DD is 17 months and I am 22 weeks pregnant. I lost my milk at the beginning of the second trimester. She still nurses a few times a day but it's dry. Only recently have I noticed a little bit of white around one nipple after she nurses- colostrum already, perhaps?
Dr. Sears says my toddler should be getting 1,000 to 1,500 calories a day but on a good day she only gets 700-800 calories. Developmentally she's fine just on the thin side and the last time we saw her ped neither of us was concerned because I still had milk. She just likes foods that are dense but not high in calories and likes to graze and is very active. I leave foods out for her all day but she still doesn't eat much. She has been drinking cow's milk since a year old and now drinks a little over two cups a day as well as a smoothie I make for her with cow's milk, greens, fruits, and almond nut butter. She loves the smoothie and likes to drink her calories since she's always on the move and I am increasingly exhausted with chasing after her with food that she spits out or trying to get little meals into her while she's in the high chair.
I am considering formula for her to get more fats and vitamins into her diet but using dead, powdered milk to me is not ideal. Donor milk has been a no-go, evidently people want to donate milk to infants and not toddlers. I plan to tandem nurse and I am grieving the possibility that she might forget to nurse- now she kind of suckles instead of actively nurses and it tickles when she nurses. I have considered using an SNS but that seems like a lot of fuss- wish I could find a syringe.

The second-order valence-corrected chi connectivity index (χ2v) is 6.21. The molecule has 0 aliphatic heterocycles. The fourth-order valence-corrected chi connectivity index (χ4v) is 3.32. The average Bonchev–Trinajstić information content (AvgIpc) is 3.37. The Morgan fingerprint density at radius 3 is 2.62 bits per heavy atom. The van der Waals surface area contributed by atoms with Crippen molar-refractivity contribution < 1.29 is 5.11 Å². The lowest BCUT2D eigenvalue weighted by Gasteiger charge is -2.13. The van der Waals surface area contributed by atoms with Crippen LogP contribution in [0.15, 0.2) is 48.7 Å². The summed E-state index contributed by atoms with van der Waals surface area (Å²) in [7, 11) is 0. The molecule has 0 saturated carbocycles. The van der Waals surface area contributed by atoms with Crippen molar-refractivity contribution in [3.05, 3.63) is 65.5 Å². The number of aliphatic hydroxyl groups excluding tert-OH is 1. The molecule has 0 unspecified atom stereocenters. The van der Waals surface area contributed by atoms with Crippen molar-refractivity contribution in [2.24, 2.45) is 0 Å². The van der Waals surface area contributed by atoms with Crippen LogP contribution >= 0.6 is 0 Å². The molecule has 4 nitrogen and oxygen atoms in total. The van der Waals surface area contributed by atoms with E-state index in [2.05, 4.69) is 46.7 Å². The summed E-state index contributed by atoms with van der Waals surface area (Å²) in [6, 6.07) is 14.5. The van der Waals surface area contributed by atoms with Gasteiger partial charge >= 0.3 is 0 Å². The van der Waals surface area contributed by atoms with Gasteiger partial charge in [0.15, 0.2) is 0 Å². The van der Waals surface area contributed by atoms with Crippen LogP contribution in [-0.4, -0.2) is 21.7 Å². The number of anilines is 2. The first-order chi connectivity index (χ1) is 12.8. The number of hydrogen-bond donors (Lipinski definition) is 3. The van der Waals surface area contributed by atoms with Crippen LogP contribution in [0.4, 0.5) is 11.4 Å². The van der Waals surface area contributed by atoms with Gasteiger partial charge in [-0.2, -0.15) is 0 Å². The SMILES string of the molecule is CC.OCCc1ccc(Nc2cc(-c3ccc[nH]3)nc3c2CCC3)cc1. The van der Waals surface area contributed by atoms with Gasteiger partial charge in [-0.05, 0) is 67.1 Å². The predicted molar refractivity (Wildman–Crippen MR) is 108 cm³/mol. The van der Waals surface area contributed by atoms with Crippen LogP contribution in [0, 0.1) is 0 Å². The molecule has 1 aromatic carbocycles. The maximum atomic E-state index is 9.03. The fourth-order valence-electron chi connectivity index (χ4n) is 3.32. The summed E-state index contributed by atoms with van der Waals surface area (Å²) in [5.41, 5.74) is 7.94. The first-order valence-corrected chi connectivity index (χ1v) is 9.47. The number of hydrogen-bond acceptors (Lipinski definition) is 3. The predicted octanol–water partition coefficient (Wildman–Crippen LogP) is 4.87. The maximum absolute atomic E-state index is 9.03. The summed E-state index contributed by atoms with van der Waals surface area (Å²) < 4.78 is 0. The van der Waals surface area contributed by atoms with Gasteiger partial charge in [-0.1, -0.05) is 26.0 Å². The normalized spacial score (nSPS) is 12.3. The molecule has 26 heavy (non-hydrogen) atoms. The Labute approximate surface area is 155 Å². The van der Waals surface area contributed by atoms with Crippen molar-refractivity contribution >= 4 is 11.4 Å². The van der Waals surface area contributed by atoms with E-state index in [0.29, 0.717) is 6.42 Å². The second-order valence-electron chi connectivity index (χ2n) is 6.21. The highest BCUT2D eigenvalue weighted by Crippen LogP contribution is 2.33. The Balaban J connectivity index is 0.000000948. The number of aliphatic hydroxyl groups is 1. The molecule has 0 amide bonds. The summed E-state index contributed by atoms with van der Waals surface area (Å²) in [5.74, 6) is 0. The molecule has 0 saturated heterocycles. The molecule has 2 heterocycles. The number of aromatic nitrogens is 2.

I don't think she needs infant formula which is all that is commercially available to us in the health food stores but I am wary of making my own formula. Perhaps I can just add some oils and vitamins to her smoothies?
Furthermore, while I love raw milk and drank it during pregnancy, in my head I can't justify the risk to my LO. If something were to happen she's just a baby.
Lastly, anybody have any experience with boosting supply at this stage in the game?
If your ped. isn't overly concerned, I wouldn't sweat it too much.
My older DD was 13 months when I became pregnant with my newest DD. My older DD is a picky eater (and always has been), and I think she mainly subsists even to this day on drinkable yogurt, grapes on skewers, and clementines. Occasionally, I can get her to eat some curry and rice, tuna salad, or ravioli with sauce, and that's about 2x a week. She's just thin for her age, but my ped. wasn't worried. She'll eat when she's hungry at this stage in the game.
Keep in mind that formula isn't sterile, so while I appreciate not wanting to feed raw milk to your toddler, keep that in mind for formula as well.